In conclusion, some remarks may be made concerning the smaller maximum in the electron density which, as seen in figure 5.11, occurs at an altitude of about 95 kilometers. According to the calculations made in 1967 by C. Sagan and J. Veverka, this may be attributed to ionization caused by protons from the solar wind, positively charged nuclei of hydrogen with moderately high energies that are emitted continuously by the Sun. Because of Earth's magnetic field, solar-wind protons are deflected before they enter the terrestrial atmosphere so they have no effect on the ionosphere. The magnetic field of Mars, however, is very weak or nonexistent, and the solar protons would then be expected to produce a region of ionization in the Martian atmosphere, with a maximum in the electron density similar to that observed at 95 kilometers. If this maximum is indeed caused by protons, then the larger maximum at the higher altitude is expected to be an F2 layer.

Temperatures in the Atmosphere of Mars

Numerous suggestions have been made concerning the manner in which the temperature of the Martian atmosphere varies with increasing altitude. These predictions are so very different, and based on such little reliable information, that it is not possible to summarize them here. There are, nevertheless, certain general ideas which can be described. Some are based on analogies with the known way in which the temperatures in Earth's atmosphere change with altitude, whereas others involve results derived from limited experimental measurements.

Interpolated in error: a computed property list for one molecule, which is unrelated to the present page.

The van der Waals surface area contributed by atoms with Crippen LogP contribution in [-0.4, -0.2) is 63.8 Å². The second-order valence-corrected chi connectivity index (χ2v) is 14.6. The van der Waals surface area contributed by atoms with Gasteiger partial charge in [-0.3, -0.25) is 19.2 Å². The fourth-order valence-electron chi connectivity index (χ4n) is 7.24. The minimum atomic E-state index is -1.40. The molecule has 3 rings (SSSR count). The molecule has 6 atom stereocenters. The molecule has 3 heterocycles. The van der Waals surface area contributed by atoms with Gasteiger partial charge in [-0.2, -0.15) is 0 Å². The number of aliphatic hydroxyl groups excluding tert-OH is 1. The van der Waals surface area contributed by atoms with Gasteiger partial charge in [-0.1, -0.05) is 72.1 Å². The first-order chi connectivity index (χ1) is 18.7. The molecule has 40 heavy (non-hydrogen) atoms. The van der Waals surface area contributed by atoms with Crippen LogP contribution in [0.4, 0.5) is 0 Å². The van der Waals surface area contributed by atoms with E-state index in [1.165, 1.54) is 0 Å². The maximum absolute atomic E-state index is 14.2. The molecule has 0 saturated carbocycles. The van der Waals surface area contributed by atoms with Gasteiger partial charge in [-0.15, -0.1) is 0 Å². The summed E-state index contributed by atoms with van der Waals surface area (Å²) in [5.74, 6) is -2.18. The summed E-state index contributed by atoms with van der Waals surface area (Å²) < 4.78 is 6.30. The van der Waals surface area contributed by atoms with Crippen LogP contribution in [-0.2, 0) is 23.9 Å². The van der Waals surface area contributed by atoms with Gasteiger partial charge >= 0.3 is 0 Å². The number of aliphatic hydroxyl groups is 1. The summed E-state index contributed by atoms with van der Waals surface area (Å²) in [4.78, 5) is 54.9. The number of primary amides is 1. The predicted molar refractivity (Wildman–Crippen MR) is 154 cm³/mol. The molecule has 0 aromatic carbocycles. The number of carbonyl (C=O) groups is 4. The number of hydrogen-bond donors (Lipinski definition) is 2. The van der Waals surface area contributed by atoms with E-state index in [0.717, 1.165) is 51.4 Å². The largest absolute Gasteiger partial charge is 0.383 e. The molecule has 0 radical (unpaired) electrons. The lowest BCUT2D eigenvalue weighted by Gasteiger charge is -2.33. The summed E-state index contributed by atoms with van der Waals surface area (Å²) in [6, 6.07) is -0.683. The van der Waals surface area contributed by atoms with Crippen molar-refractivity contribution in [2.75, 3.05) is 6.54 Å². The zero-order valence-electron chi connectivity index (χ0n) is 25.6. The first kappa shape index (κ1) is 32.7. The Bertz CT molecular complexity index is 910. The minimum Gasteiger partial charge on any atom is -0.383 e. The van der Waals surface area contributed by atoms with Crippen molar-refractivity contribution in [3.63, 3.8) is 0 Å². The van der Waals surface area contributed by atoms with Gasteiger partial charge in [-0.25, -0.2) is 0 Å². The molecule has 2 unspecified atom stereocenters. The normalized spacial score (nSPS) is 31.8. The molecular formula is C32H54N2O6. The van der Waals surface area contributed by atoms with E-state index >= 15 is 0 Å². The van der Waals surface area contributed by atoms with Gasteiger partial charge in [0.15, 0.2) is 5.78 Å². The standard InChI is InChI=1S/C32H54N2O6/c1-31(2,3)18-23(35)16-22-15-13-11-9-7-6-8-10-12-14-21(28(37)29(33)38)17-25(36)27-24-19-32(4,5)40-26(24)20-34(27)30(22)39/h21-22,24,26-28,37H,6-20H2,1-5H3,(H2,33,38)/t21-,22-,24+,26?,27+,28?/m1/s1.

The manner in which the terrestrial atmospheric temperature varies with altitude depends on many different circumstances, such as the latitude, the season of the year, and the

FIGURE 5.12. Temperature variations and regions in Earth's atmosphere.

activity of the Sun. In general, however, five temperature regions may be distinguished, as indicated in figure 5.12. In the lowest region, called the troposphere, the temperature decreases steadily with altitude to a height of roughly 12 kilometers (7.5 miles). The rate of decrease, referred to as the lapse rate, is almost constant at about 6.5° K per kilometer (10.5° K per mile).

The main reason the temperature decreases in the troposphere is that, as the air rises, it expands because of the decrease in the barometric pressure. The expansion is then accompanied by a lowering of the temperature. If the air is not significantly heated by radiation, the theoretical (adiabatic) lapse rate should be equal to g/cp, where g is the gravitational acceleration and cp is the specific heat (heat capacity per gram) at constant pressure of the air in appropriate units. For dry air, the ideal lapse rate should be 9.6° K per kilometer. The observed value is lower, partly because of the presence of water vapor, which releases its latent heat when it is condensed at higher altitudes, and partly because some heat is supplied by radiation.